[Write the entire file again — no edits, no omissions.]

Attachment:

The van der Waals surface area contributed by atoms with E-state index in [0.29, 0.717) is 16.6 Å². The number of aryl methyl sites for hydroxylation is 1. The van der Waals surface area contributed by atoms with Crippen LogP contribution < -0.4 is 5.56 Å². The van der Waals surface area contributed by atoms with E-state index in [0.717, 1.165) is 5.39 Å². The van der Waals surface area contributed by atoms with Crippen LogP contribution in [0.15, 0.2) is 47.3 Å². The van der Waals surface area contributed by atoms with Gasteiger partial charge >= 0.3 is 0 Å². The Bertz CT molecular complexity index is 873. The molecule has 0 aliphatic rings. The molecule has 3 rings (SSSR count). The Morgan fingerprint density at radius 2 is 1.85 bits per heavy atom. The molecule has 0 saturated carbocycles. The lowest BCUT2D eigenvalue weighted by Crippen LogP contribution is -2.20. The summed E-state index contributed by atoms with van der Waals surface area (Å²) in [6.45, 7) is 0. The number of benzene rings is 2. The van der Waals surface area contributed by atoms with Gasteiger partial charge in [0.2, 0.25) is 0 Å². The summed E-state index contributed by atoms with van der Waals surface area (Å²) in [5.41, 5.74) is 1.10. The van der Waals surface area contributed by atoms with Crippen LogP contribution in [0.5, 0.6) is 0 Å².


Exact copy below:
The van der Waals surface area contributed by atoms with E-state index in [0.29, 0.717) is 16.6 Å². The number of aryl methyl sites for hydroxylation is 1. The van der Waals surface area contributed by atoms with Crippen LogP contribution < -0.4 is 5.56 Å². The van der Waals surface area contributed by atoms with E-state index in [0.717, 1.165) is 5.39 Å². The van der Waals surface area contributed by atoms with Crippen LogP contribution in [0.15, 0.2) is 47.3 Å². The van der Waals surface area contributed by atoms with Gasteiger partial charge >= 0.3 is 0 Å². The Bertz CT molecular complexity index is 873. The molecule has 0 aliphatic rings. The molecule has 3 rings (SSSR count). The Morgan fingerprint density at radius 2 is 1.85 bits per heavy atom. The molecule has 0 saturated carbocycles. The lowest BCUT2D eigenvalue weighted by Crippen LogP contribution is -2.20. The summed E-state index contributed by atoms with van der Waals surface area (Å²) in [6.45, 7) is 0. The number of benzene rings is 2. The van der Waals surface area contributed by atoms with Gasteiger partial charge in [0.2, 0.25) is 0 Å². The summed E-state index contributed by atoms with van der Waals surface area (Å²) in [5.41, 5.74) is 1.10. The van der Waals surface area contributed by atoms with Crippen LogP contribution in [0.5, 0.6) is 0 Å².